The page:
Rebekka Jez

Assistant Professor, Department of Learning and Teaching

James Fabionar

Assistant Professor, Department of Learning and Teaching

New Roles

Sarina Molina

Associate Professor, Department of Learning and Teaching

Heather Lattimer

Full Professor, Department of Learning and Teaching

Michele McConnell

Academic Director for Online MEd Program, Department of Learning and Teaching

Mariko Peshon

Postdoctoral Teaching Fellow, Department of Leadership Studies

Serena Pariser

Assistant Director of Field Experiences, Department of Learning and Teaching

Christopher Newman

Associate Professor, Department of Leadership Studies

Erika Cameron

Associate Professor, Department of Counseling & Marital and Family Therapy

Ian Martin

Director of Counseling Program, Department of Counseling & Marital and Family Therapy

Joshua Grant

NROTC Logistics Supply Chief

Kim Hunt

Research Assistant, Caster Center

NROTC Highlight

In April at the 2017 Change of Command ceremony, CAPT Mark S. Johnson retired after 30 years of Naval Service and CAPT Edwin D. Kaiser took command of NROTC San Diego Consortium.

2016-2017 Award Highlights

Faculty Scholastic Accomplishments

SOLES faculty are regularly writing books and book chapters, contributing articles to journals, and sharing their expertise as editors or presenters.

In 2016-2017 academic year, SOLES faculty were published more than 50 times.


2016-2017 Donors

Lifetime Giving
Annual Giving


Frank Alessio

Moises Baron

Victoria Baron '94

William Barulich

Rafaela Belanich '61, '77

Dana Black '14

Sandra Brue '66

Christopher Carstens

Sandra Cassell Farrell '61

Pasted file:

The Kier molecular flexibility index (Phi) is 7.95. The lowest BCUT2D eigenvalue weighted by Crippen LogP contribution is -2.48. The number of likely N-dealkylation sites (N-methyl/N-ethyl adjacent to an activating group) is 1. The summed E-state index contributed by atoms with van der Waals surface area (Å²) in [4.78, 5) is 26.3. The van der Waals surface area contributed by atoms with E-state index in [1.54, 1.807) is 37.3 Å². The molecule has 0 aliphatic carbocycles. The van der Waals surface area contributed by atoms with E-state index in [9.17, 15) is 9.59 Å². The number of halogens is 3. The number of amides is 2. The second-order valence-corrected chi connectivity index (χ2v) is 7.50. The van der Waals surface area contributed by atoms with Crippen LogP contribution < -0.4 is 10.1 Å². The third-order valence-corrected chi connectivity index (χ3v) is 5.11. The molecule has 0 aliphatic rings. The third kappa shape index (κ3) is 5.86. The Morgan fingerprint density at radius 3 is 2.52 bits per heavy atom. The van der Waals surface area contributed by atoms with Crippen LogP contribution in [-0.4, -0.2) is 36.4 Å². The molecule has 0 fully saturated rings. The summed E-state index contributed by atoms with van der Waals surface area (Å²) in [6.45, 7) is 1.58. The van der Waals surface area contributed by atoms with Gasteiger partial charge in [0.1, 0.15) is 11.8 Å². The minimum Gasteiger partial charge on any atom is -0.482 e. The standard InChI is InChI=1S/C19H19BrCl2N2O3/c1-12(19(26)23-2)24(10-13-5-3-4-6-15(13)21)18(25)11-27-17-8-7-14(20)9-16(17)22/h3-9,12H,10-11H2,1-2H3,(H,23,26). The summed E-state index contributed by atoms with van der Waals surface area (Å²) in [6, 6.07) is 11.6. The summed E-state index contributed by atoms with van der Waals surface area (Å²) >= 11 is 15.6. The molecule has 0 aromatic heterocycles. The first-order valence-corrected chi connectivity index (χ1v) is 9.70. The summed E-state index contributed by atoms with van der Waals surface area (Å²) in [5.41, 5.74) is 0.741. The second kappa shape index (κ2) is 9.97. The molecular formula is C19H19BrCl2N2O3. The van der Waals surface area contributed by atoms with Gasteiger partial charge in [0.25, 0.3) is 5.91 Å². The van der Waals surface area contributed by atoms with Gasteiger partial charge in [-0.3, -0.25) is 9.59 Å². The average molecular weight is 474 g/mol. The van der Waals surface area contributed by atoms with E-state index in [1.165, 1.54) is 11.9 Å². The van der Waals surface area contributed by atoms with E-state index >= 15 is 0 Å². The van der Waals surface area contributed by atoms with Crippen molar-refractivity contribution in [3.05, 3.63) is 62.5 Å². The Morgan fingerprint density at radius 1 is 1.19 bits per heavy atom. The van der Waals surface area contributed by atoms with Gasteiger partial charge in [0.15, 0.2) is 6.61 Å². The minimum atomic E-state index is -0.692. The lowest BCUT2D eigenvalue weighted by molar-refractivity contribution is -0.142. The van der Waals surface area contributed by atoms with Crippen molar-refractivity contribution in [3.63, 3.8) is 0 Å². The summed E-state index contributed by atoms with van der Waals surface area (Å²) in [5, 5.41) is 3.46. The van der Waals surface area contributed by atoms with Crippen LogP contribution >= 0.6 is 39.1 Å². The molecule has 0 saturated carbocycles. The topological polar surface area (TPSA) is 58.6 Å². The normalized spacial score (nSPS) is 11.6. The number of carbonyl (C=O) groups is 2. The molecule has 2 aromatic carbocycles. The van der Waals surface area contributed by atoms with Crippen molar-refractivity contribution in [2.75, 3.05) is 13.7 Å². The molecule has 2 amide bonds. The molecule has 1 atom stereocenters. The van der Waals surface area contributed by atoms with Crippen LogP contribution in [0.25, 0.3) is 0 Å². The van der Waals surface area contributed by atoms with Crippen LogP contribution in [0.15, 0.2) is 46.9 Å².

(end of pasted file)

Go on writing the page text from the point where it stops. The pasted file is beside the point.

Paula Cordeiro

Rodney Dammeyer

Richard Davis

Bert Degheri '61

Kim Fletcher

Ron Fowler

John Guido

Alice Hayes

Robert Hoehn

Robert Infantino

Irwin and Joan Jacobs

Amelia Johnson '59

Keith Johnson

Fredrick Kleinbub

Angelina Kleinbub '59

Carol Lattimer

Douglas Manchester

Paul Marshall '78

Joseph Matranga '82

Mary Orradre '61

Rosalie Parkman '58

Willa Ramsay '66, '70

Mary Scherr

Darlene Shiley

Ruth Westreich

Mary Wiesler


Michael Auerbach

Robert Baker

Jeffrey Carlstead '04

Daniel Derbes '07

Edward DeRoche

Glenn Ferguson

Norm Hapke

Philip Hwang

Ginger Infantino '81, '85

Charles King, ’62 and Maureen King, ’64

C. Edward Miller '69

Paul Nierman

Michael Pinto

Patricia Seiber '57

Robert Swanson

Carol Vassiliadis

Pamela Volker

Raymond Volker

Patricia Whalen

Terry Whitcomb


R. Donna Baytop

Allen Baytop

Jacquelyn Borck

Elizabeth Bradley Helmick '61, '89

Sandra Chew Phillips '68

Gloria De Ment '76

Peter Dunn

Cheryl Getz '88

Jeffrey Glazer '94

Robert Gleason

Tony Hsu

Janie Mangus

John Martin

Kenneth Miller

David O'Brien '16

M. Constance Salerno Dillon '55

Peter Sibley

Pamela Snyder '67

Richard Sulpizio


Jennifer Anklesaria '88

Jimmy Anklesaria '85

Karen Berger '97

Josh Billauer

Rachel Borgatti

Cathe Burnham '13

Freda Callahan '62

Ian Campbell

Isobel Degnan

Fran Dolan '63

Jacqueline Fitzpatrick '89, '96

James Gase '73, '81

William Geddes

Wendy Gillespie

Rick Hagan

Suzanne Hagan '81, '94

Timothy Haidinger

Eunsook Hong

Jennifer Jeffries '94

Pat Libby

Teresa Liberatore Gase '73

Luis Maizel

Mary McDonald

Rowena Naidl '59